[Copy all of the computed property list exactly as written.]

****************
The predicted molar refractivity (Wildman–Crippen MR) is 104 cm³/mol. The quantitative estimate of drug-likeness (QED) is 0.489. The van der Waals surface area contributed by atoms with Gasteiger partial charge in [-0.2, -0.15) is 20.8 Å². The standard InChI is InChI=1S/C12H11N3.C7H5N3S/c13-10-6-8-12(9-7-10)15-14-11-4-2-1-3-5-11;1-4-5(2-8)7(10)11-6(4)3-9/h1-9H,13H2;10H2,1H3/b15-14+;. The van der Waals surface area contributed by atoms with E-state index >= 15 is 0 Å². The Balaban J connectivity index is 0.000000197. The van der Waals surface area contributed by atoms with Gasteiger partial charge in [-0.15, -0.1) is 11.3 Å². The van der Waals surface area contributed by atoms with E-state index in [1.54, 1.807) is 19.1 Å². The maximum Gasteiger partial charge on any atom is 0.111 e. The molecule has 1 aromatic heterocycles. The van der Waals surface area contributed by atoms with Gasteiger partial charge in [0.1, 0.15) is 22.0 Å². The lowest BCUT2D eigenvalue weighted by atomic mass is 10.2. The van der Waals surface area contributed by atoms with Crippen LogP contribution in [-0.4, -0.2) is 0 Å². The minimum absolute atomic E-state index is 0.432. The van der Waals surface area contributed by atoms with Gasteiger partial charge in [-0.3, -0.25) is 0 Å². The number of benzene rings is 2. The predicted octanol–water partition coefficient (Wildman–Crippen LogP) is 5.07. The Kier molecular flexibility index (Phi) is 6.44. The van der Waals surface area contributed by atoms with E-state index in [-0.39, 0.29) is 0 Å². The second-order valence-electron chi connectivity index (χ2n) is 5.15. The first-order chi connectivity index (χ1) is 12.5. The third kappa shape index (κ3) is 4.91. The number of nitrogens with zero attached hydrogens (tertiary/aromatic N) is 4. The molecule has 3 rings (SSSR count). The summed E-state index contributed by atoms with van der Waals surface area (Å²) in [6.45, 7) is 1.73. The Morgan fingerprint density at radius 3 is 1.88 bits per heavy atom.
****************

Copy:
The predicted molar refractivity (Wildman–Crippen MR) is 104 cm³/mol. The quantitative estimate of drug-likeness (QED) is 0.489. The van der Waals surface area contributed by atoms with Gasteiger partial charge in [-0.2, -0.15) is 20.8 Å². The standard InChI is InChI=1S/C12H11N3.C7H5N3S/c13-10-6-8-12(9-7-10)15-14-11-4-2-1-3-5-11;1-4-5(2-8)7(10)11-6(4)3-9/h1-9H,13H2;10H2,1H3/b15-14+;. The van der Waals surface area contributed by atoms with E-state index >= 15 is 0 Å². The Balaban J connectivity index is 0.000000197. The van der Waals surface area contributed by atoms with Gasteiger partial charge in [-0.15, -0.1) is 11.3 Å². The van der Waals surface area contributed by atoms with E-state index in [1.54, 1.807) is 19.1 Å². The maximum Gasteiger partial charge on any atom is 0.111 e. The molecule has 1 aromatic heterocycles. The van der Waals surface area contributed by atoms with Gasteiger partial charge in [0.1, 0.15) is 22.0 Å². The lowest BCUT2D eigenvalue weighted by atomic mass is 10.2. The van der Waals surface area contributed by atoms with Crippen LogP contribution in [-0.4, -0.2) is 0 Å². The minimum absolute atomic E-state index is 0.432. The van der Waals surface area contributed by atoms with Gasteiger partial charge in [-0.3, -0.25) is 0 Å². The number of benzene rings is 2. The predicted octanol–water partition coefficient (Wildman–Crippen LogP) is 5.07. The Kier molecular flexibility index (Phi) is 6.44. The van der Waals surface area contributed by atoms with E-state index in [-0.39, 0.29) is 0 Å². The second-order valence-electron chi connectivity index (χ2n) is 5.15. The first-order chi connectivity index (χ1) is 12.5. The third kappa shape index (κ3) is 4.91. The number of nitrogens with zero attached hydrogens (tertiary/aromatic N) is 4. The molecule has 3 rings (SSSR count). The summed E-state index contributed by atoms with van der Waals surface area (Å²) in [6.45, 7) is 1.73. The Morgan fingerprint density at radius 3 is 1.88 bits per heavy atom.